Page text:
Since the Texas State Board of Education (SBOE) went to work on the state social studies curriculum in January of 2009, media coverage has zeroed in on some of the more inflammatory amendments proposed by the Board: emphasizing the conservative resurgence of the ’80s and ’90s, placing Barry Goldwater instead of Ed Kennedy on a list of “significant political leaders,” and including Jefferson Davis’ inaugural address alongside Abraham Lincoln’s.
But for many educators, the problem isn’t what is included in the curriculum, but how history is taught and how the curriculum was developed in the first place. Joyce Appleby, professor emerita of history at UCLA and co-author of the widely used American Republic to 1877 textbook, says she expected to be horrified by the new standards. But after reading through them, she says, “Aside from a few changes, I didn’t see what was so wrong with them.” A self-described “left-leaning liberal,” Appleby has no qualm with teaching students about Phyllis Schlafly and the National Rifle Association. “Objection to this puzzles me. People should learn about this moment in history,” she says.
Appleby does, however, take issue with Board’s influence over standards. “What’s offensive is the idea that history doesn’t require experts,” she says. “People with strong political biases are not in a position to be in charge of standards.” And for the most part, Texans agree. A survey by the Texas Freedom Network, a nonprofit that organizes around religious freedom and public education, found that 72 percent of Texans think curriculum writing should be left to teachers and scholars.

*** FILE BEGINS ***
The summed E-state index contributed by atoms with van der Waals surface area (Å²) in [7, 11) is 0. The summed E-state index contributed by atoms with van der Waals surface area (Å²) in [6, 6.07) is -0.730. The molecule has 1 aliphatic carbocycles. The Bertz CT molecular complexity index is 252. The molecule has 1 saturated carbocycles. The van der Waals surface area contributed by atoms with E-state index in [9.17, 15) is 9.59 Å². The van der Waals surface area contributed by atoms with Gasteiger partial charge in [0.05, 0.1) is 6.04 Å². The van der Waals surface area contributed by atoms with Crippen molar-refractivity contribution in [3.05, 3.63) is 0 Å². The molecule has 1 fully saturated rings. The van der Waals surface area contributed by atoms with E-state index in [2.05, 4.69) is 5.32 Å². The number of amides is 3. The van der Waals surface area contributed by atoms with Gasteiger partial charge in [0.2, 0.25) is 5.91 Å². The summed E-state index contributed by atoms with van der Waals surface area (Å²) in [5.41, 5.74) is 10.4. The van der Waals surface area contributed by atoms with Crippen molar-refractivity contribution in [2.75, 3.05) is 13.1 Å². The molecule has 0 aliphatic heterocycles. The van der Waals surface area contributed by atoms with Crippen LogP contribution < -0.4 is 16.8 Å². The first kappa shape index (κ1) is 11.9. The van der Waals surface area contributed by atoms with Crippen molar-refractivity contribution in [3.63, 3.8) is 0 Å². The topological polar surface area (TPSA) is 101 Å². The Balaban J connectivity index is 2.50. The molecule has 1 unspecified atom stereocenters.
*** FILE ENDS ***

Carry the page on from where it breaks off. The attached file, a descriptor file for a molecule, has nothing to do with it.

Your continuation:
Appleby doesn’t think the “Texas Textbook Massacre,” as The Huffington Post calls it, will have much impact. “It’s mostly an example of ‘expressive politics,’ ” she says.
Kirk White, a middle-school social studies teacher in Austin, Texas, says curriculum standards serve to guide, not restrict, classroom instruction. Though specific changes, like the addition or removal of a historical figure, might impact textbook content, “Nobody’s stopping teachers from talking about Thomas Jefferson or Martin Luther King or Harriet Tubman,” he says. A good teacher, he says, will enhance the curriculum with multiple sources.
“The new curriculum is not some backward, 1950s curriculum,” White says. “The people arguing over the details, on both the left and right, are working to advance political agendas.” By focusing on textbooks, people forget what most impacts students’ political and cultural perspectives, he says. “Cultural perspective really forms at home. I don’t know how much impact I, as a more liberal teacher, have on a kid whose parents are conservative Christians. A textbook certainly doesn’t have much.”
White says that the current debate ignores the most significant component of education: “What’s more important is how students develop their critical thinking skills and evaluate texts,” he says.